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New Growth

April 11, 2011

No matter how many springs I live through, the appearance of new growth on plants that have been dormant through the winter never fails to thrill me. I am enjoying that annual thrill now in my Gettysburg, Pennsylvania garden.

In the front flower bed, the Pulmonaria (lungwort) has produced both new leaves and flower buds, and the bleeding hearts (Dicentra spectabilis) grow visibly each day.

New growth on pulmonaria (photo credit: Jean Potuchek) Dicentra spectabilis in early spring (photo credit: Jean Potuchek)
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Geranium x cantabrigiense ‘Biokovo’ has produced new growth in both the front and back flower beds, and daylilies (Hemerocallis) are well up out of the ground in every part of the garden.

Fresh growth on Biokovo (photo credit: Jean Potuchek) Daylily new growth (photo credit: Jean Potuchek)
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Viburnum breaking dormancy (photo credit: Jean Potuchek) The sight of Viburnum breaking dormancy with with its pink buds and new leaves is a special thrill.
And at this time of year, I find myself visually scouring the garden each day for the first sign of hostas breaking the surface. The biggest thrill of all is the discovery of those red nubs of new growth. Hosta new growth breaking the surface (photo credit: Jean Potuchek)
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Spring is sweet!

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13 Comments leave one →
  1. April 12, 2011 3:07 am

    Don’t the new growth spikes of hostas look like horns of some kind! Spring really does get the pulse racing, doesn’t it. I am jealous of your Dicentra, mine is a lot smaller, I’m not sure it is entirely happy with the heavy soil.

    • April 15, 2011 12:15 pm

      Janet, You’re right; the hosta spikes do look like horns. (I never noticed that before. :-)) The soil here is pretty heavy clay (well, at least compared to the very sandy soil of my Maine garden), but this is the happiest Dicentra spectabilis I’ve ever seen. When it is in it’s full glory, it will pretty much fill up the whole 5′ width of the flower bed. I have to make sure that I have someone cut it back in mid-summer or the later-blooming daylilies buried underneath it in spring will never get a chance to bloom.

  2. April 12, 2011 5:53 am

    I’m doing the same thing here, Jean, walking around the property, peering under plants – delighted each time I see fresh green!

    The hosta leaves poking up are just the best!

  3. April 12, 2011 10:33 am

    Alas! I have no hosta nubs! I hope they didn’t succumb to the winter.

  4. April 12, 2011 10:55 am

    It’s like seeing old friends again!

    • April 15, 2011 12:55 pm

      Diane, I think this is such a characteristic gardener behavior in spring — wearing paths as we walk around several times a day looking to see what (if anything) is happening yet. The hostas are particularly exciting not only because they are later than many other plants, but because it’s so easy to miss them when they first poke through the surface. After I noticed one, I went back around to other flower beds and — sure enough — there they were!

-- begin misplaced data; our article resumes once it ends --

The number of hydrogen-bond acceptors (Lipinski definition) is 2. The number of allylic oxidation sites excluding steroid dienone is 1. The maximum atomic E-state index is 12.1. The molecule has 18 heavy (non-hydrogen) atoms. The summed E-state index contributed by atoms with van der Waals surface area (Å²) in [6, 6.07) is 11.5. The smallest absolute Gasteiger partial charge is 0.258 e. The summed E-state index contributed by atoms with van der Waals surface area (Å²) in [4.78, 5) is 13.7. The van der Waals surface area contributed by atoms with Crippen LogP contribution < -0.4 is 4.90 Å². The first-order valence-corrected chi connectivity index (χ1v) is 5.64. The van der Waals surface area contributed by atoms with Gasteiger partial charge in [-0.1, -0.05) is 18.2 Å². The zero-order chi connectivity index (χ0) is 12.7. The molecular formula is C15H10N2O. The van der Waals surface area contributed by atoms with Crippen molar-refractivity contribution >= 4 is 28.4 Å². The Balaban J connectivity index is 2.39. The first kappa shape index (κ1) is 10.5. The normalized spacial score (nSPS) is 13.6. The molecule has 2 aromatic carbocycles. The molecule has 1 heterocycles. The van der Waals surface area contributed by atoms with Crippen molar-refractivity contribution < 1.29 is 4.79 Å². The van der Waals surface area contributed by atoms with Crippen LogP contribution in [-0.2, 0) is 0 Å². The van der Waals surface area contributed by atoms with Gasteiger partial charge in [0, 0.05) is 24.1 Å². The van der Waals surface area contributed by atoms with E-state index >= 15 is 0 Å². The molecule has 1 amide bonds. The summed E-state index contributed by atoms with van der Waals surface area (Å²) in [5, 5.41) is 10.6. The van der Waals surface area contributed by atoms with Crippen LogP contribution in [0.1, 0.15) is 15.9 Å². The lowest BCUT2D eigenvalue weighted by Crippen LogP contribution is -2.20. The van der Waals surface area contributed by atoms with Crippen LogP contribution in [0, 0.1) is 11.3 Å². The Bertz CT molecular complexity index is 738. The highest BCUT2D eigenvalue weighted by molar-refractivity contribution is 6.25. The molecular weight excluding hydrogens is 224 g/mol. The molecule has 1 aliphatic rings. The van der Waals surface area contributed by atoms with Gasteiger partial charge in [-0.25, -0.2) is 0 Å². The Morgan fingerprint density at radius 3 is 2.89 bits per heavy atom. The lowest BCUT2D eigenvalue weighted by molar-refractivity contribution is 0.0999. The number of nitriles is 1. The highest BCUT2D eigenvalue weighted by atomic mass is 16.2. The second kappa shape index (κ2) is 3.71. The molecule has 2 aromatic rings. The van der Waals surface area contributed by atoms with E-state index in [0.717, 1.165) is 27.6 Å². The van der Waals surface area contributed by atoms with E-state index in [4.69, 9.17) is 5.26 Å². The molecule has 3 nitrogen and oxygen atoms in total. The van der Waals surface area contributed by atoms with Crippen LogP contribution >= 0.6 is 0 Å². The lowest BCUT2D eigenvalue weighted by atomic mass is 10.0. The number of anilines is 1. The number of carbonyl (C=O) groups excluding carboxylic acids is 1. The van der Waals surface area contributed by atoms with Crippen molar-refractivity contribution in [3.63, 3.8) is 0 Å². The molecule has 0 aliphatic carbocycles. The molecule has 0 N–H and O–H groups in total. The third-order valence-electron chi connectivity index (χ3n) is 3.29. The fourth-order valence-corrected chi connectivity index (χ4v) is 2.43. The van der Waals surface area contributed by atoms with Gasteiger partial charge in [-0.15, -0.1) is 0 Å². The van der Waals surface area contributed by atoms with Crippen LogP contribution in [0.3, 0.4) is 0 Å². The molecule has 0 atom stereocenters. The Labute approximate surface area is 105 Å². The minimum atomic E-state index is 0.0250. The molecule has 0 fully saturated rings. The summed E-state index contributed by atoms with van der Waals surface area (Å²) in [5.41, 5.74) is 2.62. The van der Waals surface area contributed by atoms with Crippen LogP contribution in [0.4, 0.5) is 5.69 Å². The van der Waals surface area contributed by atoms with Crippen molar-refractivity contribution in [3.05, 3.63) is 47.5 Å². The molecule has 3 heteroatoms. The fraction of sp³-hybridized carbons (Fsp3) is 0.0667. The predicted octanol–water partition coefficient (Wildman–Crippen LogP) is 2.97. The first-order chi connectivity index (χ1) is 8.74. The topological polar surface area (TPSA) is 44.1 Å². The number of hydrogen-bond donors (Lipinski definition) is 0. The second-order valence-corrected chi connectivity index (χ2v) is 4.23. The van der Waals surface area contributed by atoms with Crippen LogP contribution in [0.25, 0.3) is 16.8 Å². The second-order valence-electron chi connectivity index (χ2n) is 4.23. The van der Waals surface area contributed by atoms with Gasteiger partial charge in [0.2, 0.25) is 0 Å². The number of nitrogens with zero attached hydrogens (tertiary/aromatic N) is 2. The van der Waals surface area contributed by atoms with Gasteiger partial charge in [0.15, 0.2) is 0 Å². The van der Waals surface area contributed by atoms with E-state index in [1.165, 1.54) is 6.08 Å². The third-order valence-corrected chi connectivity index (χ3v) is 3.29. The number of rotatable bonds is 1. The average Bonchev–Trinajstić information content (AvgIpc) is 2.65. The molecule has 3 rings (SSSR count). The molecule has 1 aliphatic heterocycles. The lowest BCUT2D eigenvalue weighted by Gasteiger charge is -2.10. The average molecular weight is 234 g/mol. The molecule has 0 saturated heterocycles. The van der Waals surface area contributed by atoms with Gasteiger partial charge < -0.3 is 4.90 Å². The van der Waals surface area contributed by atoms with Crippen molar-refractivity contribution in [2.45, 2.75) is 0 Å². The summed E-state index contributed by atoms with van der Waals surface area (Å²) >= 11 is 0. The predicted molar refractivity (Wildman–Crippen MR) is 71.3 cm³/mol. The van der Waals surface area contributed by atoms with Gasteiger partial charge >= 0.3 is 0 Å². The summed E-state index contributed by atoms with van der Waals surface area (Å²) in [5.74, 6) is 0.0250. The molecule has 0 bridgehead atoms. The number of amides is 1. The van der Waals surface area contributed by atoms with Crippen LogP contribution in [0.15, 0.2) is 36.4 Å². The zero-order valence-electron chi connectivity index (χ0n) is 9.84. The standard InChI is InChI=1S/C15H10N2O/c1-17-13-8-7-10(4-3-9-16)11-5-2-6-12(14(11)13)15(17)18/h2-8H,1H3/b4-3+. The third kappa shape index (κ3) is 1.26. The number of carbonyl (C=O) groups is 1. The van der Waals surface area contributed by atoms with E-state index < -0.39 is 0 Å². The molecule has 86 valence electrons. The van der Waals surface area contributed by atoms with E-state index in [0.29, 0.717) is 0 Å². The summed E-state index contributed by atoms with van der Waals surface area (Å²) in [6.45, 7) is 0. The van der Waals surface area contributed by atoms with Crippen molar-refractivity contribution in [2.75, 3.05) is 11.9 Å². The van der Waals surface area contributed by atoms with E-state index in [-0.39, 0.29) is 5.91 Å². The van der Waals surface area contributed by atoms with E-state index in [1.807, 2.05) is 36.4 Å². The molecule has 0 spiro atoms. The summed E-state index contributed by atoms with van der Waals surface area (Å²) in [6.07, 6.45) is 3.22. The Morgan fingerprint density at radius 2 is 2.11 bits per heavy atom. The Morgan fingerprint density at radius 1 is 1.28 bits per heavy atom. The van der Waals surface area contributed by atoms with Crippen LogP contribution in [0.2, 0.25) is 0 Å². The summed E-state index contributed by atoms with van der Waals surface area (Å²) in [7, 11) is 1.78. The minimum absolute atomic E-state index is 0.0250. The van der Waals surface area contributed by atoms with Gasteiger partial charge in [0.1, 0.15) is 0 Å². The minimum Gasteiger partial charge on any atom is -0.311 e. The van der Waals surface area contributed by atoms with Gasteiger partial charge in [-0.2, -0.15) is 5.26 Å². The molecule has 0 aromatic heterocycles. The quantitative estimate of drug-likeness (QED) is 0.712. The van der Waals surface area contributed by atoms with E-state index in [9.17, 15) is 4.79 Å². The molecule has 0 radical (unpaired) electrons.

Thomas, You’ve hit the nail on the head; that’s exactly what it’s like. Yesterday I noticed barely visible tips of new growth on my platycodon (the last plant to come up here), and I was doing a little jig in the garden, “You’re back! you’re back!”

      Susan, Don’t lose hope. I always think those late-appearing plants like hosta and platycodon aren’t going to reappear. I suppose the suspense is what makes their eventual appearance so exciting. I do have a few plants that truly didn’t appear. They didn’t succumb to the winter, though, but to two consecutive summers when I was away on sabbatical and no one watered. But my sadness at the loss is tempered by the fact that I now have a good excuse for my other favorite spring activity, going to nurseries and buying plants! 🙂

  5. April 12, 2011 11:07 am

    There’s a profusion of lovely new spring growth in your garden. I’ve never been successful at hostas, the slugs mow right through them at just about that stage. I get very anxious to see some of our plants break dormancy too. It’s always most exciting, right as I’ve almost given up hope, to see those first signs of life after a long winter.

  6. April 12, 2011 7:49 pm

    This really is a fun time of year, poking through the leaves and twigs to see if you can spot a bit of green. It doesn’t get any better than this.

  7. April 12, 2011 8:00 pm

    I am making a daily walk around the garden looking for all those new blooms and the continuos growth…your plants are looking large and lovely..ready to break through with flowers…

  8. April 12, 2011 8:25 pm

    I have little devil hosta spikes coming up too… I find it interesting that they don’t seem to care if its warm or cold, they come up the same time for nearly everyone.

  9. April 14, 2011 9:01 am

    Hello Jean, I’ve very much enjoyed a little visit to your spring garden, especially as the first little chills creep into my garden signalling that winter is on her way!

  10. Lula (onbotanicalphotography.blogspot.com) permalink
    April 14, 2011 1:08 pm

    Yes, spring is so sweet! and I wonder how great this technology is, that I can get to see your garden’s progress!

  11. April 15, 2011 4:04 pm

    Spring is Sweet! I feel free, excited and alive again. Its like I was dormant! LOL- I was, except for my appetite!
    I am walking around each day to see whats new or blooming!
    I almost missed my tiny reticulata iris 2 days ago they just appeared! Its wonderful!

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